"Maybe you'll have enough money after you sell your old CD's and your doll," Nancy said helpfully.
Bess looked doubtful. "I guess. I just hope no one buys the painting before my stuff sells."
Mrs. Ramirez tapped on her watch. "Speaking of which -- the sale starts in half an hour. We'd better get back to work, girls. The customers will be here soon."
The five of them continued to unpack boxes and stick price tags on all the merchandise. It was an unusually warm day for April, and as they worked, Nancy got hot and thirsty -- and a little hungry, too. She was glad Mrs. Ramirez had set up a table with juice and blueberry muffins for the volunteers.
At eight-thirty, customers started to show up. Nancy didn't recognize any of them at first. There was a tall, dark-haired man wearing a suit and bow tie. There was a couple with a cute little baby. And there was a short, red-haired woman dressed in a paint-spattered sundress. They were wandering through the yard and the driveway, picking stuff up and inspecting it.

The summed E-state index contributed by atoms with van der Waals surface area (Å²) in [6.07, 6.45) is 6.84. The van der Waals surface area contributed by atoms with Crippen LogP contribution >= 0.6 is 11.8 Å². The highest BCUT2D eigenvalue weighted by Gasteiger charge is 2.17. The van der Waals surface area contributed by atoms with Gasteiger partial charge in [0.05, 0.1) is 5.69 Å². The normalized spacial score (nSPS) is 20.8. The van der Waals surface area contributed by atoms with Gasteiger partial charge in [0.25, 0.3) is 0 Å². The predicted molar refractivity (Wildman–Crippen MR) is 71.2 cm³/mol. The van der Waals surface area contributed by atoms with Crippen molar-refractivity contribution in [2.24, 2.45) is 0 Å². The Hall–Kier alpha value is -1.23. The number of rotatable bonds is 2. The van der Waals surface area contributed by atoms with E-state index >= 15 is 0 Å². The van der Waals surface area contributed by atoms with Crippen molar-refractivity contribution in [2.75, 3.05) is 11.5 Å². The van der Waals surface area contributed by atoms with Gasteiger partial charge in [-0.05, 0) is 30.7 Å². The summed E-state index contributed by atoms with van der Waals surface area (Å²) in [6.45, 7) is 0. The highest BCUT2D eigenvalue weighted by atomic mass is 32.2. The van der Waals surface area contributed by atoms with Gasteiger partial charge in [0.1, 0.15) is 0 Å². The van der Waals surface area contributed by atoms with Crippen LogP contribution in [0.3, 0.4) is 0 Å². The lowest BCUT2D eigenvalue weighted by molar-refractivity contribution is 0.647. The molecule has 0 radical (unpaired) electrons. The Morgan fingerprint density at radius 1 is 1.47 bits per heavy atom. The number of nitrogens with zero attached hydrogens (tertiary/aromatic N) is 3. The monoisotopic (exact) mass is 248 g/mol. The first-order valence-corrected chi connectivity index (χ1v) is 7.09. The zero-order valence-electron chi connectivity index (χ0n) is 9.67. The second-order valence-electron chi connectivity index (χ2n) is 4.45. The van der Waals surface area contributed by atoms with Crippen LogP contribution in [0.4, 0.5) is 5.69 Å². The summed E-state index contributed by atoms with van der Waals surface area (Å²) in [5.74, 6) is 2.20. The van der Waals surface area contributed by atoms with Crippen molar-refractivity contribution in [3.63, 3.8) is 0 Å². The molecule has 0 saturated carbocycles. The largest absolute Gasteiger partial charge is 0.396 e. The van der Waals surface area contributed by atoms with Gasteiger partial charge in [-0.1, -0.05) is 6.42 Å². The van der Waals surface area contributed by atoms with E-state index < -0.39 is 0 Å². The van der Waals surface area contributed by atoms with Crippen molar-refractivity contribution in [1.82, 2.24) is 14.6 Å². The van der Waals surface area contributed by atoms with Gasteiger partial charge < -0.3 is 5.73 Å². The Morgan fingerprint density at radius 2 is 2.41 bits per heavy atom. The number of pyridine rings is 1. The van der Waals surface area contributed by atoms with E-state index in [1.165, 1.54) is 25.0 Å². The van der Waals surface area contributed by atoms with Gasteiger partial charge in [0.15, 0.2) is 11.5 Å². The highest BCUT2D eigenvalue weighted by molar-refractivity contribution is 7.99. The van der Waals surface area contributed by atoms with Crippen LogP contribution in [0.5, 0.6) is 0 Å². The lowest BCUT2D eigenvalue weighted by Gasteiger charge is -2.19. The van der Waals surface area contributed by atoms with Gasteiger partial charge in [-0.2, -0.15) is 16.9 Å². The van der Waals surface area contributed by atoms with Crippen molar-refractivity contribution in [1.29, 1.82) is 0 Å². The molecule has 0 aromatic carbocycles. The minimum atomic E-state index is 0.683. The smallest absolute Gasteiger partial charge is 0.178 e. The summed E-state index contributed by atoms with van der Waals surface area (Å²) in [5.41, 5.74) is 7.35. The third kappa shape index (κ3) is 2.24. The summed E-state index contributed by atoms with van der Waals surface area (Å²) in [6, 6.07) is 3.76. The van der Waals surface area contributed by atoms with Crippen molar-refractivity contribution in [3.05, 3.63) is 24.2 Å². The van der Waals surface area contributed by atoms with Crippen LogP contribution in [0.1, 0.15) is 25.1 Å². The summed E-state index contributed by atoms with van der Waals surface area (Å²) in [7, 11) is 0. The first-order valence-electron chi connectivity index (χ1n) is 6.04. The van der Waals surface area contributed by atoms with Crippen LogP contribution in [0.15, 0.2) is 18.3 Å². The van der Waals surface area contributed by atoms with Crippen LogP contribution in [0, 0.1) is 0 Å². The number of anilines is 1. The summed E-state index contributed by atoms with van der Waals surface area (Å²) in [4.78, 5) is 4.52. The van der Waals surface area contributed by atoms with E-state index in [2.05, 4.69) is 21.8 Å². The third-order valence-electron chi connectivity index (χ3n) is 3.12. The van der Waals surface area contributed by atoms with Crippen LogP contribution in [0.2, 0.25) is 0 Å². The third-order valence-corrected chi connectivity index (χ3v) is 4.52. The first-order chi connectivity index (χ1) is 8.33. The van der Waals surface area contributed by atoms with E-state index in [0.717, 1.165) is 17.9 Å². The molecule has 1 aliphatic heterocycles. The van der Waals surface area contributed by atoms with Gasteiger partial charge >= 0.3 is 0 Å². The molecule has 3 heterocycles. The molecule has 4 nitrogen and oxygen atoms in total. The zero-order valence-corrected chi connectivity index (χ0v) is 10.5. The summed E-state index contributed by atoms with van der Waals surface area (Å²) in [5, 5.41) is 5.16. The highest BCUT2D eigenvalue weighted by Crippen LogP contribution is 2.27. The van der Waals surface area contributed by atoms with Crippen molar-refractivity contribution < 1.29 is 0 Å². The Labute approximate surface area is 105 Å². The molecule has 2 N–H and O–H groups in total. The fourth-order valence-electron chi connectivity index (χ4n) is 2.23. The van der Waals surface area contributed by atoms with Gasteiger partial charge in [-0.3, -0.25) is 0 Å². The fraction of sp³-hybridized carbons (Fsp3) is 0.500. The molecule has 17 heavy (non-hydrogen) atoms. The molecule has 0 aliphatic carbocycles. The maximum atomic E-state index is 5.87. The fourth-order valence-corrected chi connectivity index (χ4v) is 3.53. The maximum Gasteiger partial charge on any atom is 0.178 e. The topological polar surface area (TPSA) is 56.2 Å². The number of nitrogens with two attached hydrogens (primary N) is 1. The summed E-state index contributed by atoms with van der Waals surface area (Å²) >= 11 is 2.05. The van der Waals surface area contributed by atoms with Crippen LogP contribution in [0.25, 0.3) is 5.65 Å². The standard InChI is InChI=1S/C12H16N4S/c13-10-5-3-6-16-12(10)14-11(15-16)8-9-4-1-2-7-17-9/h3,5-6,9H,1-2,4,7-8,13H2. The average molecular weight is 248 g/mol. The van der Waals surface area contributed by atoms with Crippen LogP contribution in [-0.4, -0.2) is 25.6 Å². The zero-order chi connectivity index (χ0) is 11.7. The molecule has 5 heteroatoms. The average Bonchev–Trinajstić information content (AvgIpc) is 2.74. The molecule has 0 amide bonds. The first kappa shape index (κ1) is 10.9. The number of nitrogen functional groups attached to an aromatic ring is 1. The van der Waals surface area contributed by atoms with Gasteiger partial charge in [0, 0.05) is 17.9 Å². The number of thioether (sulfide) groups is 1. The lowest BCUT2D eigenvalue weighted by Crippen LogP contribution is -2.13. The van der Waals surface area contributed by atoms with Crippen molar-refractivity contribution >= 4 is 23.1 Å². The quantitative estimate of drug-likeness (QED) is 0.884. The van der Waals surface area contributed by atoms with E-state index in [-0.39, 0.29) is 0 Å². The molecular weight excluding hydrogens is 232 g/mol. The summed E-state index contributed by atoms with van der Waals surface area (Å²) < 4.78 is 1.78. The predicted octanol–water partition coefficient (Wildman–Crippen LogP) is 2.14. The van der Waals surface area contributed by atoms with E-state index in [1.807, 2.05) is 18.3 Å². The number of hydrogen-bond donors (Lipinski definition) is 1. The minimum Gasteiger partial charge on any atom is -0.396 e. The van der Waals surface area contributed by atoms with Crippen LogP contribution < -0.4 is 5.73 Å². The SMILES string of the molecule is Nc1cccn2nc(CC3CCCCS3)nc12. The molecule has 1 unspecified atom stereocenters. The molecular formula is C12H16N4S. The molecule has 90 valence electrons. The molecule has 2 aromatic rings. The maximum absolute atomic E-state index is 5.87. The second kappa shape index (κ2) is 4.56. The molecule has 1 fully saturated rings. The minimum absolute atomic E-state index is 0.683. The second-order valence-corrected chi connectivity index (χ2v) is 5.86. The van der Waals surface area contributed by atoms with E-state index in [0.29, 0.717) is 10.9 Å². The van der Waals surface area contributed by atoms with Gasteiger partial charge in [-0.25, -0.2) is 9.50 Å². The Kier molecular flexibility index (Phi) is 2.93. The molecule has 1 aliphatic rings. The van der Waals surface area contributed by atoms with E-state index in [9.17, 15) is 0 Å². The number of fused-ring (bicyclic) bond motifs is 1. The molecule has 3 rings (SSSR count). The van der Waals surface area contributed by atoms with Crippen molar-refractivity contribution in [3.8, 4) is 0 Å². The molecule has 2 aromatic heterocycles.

"I guess no one paid attention to the part of the ad that said, 'No Early Birds,'" Mrs. Ramirez said with a sigh.
"Early birds?" George repeated.
"It's a standard rule with garage sales. Sometimes people show up before the sale officially starts to try to buy the good stuff before everyone else. They're called early birds." Mrs. Ramirez shrugged. "I suppose it can't hurt to let these people look around -- but no one buys anything before nine o'clock sharp, okay?"
"Okay," Rebecca said, nodding. "Hey, speaking of early birds..."
Nancy followed Rebecca's gaze. Brenda Carlton and Alison Wegman were coming up the driveway. Brenda and Alison went to Carl Sandburg Elementary School, too. Brenda had her own newspaper, the Carlton News, which her dad helped her do on the computer. Alison was Brenda's best friend.
"Looks like a bunch of junk to me," Brenda said to Alison, glancing around. Then she pointed to Bess's ballerina painting. "Except for that," she added.
"It is kind of cool," Alison agreed.
"It's super cool," Brenda said. She walked up to the painting and picked it up. "Wouldn't it look great in my bedroom?"
Nancy noticed that Bess had stopped unpacking boxes and was listening intently to Brenda and Alison's conversation.
"Sure," Alison said to Brenda. "How much is it?"
Brenda peered at the price tag. "Ten dollars." She put the painting down, reached into her jeans pocket, and fished out a ten-dollar bill. "Hey, that's exactly what I've got. Hmm, maybe I'll buy it."
Bess rushed up to Nancy and grabbed her arm. "Brenda wants my painting," she whispered. "There's no way I'm going to get it now!"
Copyright © 2000 by Simon & Schuster Inc.